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Once upon a time

"And they lived happily ever after. That fairy-tale-inspired narrative of wedded bliss appears to hold true for a surprisingly large number of Americans, according to a newly published study," Miller-McCune.com reports. "In a random survey, 47.8 per cent of married Americans (49 per cent of men and 46.3 per cent of women) reported being 'very intensely in love' with their spouse, according to a research team led by Stony Brook University psychologist K. Daniel O'Leary. Another 13.4 per cent said they were 'intensely in love,' while 26.2 per cent chose the term 'very in love.' Not surprisingly, those figures were lower for couples in the second decade of marriage compared with those in the first 10 years. But they bounced back in the third decade. For those married over 30 years, 40 per cent of women and 35 per cent of men reported being 'very intensely in love.' "

Spermless mosquitoes

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"Scientists have created spermless mosquitoes in an effort to curb the spread of malaria," BBC News reports. "Experts say that this is an important first step toward releasing sterile males into the wild to reduce the size of mosquito populations. Malaria kills around one million people worldwide every year and, in Africa alone, accounts for 20 per cent of all childhood deaths." Scientists have tried sterilizing mosquitoes with radiation but this "has tended to leave male mosquitoes frail, and unable to compete in the frenzied mating acrobatics that Anopheles gambiae – the world's most efficient malaria vector – enjoys. … The researchers created around 100 spermless mosquitoes, and showed that females were just as willing to mate with these males as with fertile ones." Female mosquitoes mate only once in their lives and if they can be tricked into thinking that they have successfully mated, they will continue to lay their eggs without knowing that they have not been fertilized. The study is reported in Proceedings of the National Academy of Sciences.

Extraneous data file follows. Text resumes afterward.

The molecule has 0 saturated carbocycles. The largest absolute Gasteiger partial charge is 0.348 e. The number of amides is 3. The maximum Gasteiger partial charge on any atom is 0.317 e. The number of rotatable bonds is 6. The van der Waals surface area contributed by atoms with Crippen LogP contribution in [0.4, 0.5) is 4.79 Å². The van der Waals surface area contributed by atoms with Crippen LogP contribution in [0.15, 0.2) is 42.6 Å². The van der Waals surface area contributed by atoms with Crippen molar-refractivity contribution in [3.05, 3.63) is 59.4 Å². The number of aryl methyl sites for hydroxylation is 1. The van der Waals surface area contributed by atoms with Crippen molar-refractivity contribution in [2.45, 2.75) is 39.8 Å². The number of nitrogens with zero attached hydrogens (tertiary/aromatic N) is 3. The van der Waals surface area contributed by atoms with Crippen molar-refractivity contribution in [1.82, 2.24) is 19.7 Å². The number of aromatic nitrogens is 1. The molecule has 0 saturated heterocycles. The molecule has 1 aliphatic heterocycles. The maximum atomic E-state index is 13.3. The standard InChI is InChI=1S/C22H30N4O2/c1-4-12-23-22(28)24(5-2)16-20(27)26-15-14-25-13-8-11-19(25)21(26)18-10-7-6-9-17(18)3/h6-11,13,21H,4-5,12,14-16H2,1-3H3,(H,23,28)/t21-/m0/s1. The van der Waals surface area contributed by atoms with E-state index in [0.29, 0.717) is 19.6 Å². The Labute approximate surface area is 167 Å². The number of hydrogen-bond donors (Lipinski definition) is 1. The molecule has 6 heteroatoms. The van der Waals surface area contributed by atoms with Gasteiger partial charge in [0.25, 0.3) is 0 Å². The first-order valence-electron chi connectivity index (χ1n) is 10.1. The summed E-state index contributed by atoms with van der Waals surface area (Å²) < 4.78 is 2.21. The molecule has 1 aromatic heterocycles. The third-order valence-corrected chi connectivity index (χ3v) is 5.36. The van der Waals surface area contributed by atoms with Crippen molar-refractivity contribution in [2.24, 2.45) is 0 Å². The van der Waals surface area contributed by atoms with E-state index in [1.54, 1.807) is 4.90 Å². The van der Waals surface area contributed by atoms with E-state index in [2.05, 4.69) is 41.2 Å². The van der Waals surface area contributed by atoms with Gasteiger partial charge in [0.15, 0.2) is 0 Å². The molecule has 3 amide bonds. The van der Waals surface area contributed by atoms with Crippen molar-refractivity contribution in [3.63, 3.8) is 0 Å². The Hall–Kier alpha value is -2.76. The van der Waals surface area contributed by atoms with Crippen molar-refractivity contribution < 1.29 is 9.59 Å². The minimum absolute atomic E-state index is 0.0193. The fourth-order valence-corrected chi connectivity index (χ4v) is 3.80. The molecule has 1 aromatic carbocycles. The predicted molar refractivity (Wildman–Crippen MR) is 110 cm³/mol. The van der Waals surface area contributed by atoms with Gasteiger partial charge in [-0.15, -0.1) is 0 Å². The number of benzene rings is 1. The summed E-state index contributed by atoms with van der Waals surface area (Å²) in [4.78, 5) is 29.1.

Hawaiian shirts' bad rep

"As part of the power-saving campaigns following the accident at the Fukushima No. 1 nuclear power plant … the comfortable Hawaiian shirt seems to be a natural fit for Japan's 'super cool biz' campaign," Kotaro Kondo writes for Asahi.com. "However, outside of the Ministry of the Environment, which is allowing employees to wear aloha shirts, along with polo shirts, there remains a deep-rooted aversion to government employees dressed in Hawaiian shirts, commonly referred to as 'aloha shirts' in Japan." In postwar Japan, wearing one was seen as embodying the war conqueror's nation. A 1956 film, The Season of the Sun, spread the image of young male delinquents in aloha shirts. In the second half of the 1970s, aloha shirts became popular among motorcycle gangs. "Dressing light is dangerous for motorcycle riders because of what would happen if they crashed," explained sociologist Koji Nanba, "but they were probably showing off the frenzy in which they were spinning around."

The power of ninety-nine

"It may seem silly to price items one cent short of a solid dollar – especially when taxes will make the overall cost more than a dollar anyway – but the pricing tactic has been around for at least a century, according to Lee E. Hibbett, an associate professor of marketing at Freed-Hardeman University in Henderson, Tenn.," Remy Melina writes for LifesLittleMysteries.com. "Historians can't pinpoint who established the trick, but consumer behaviour experts can definitely explain why it helps move more goods. Ending a price in '.99' is based on the theory that, because we read from left to right, the first digit of the price resonates with us the most, Prof. Hibbett explained. That's why shoppers are more likely to buy a product for $4.99 than an identical one for $5 – the item that starts with a four just seems like a better deal than the one that starts with five."

No fingerprints

"Fingerprints are used as identity markers," The New York Times says. "No two are alike. But there are people with a rare condition called adermatoglyphia who have no fingerprints at all. Now, Dr. Eli Sprecher, a geneticist and dermatologist at the Tel Aviv Sourasky Medical Center in Israel, and his colleagues have identified the gene mutation that causes the disease. … Dr. Sprecher's team studied a Swiss family, half of whose members have adermatoglyphia. All those affected members have been without fingerprints since birth. The palms, fingers, toes and soles of an affected person are smooth, devoid of the subtle ridges that others have. When a fingerprint is taken, 'instead of having a nice, regular pattern of concentric circles you see a smear,' Dr. Sprecher said. Those affected also have fewer sweat glands on their hands and feet. The researchers found that the affected members of the family all had a mutation in the gene called Smarcad1."

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Thought du jour

"With my sunglasses on, I'm Jack Nicholson. Without them, I'm fat and 60." – Jack Nicholson, U.S. actor, who is actually 74

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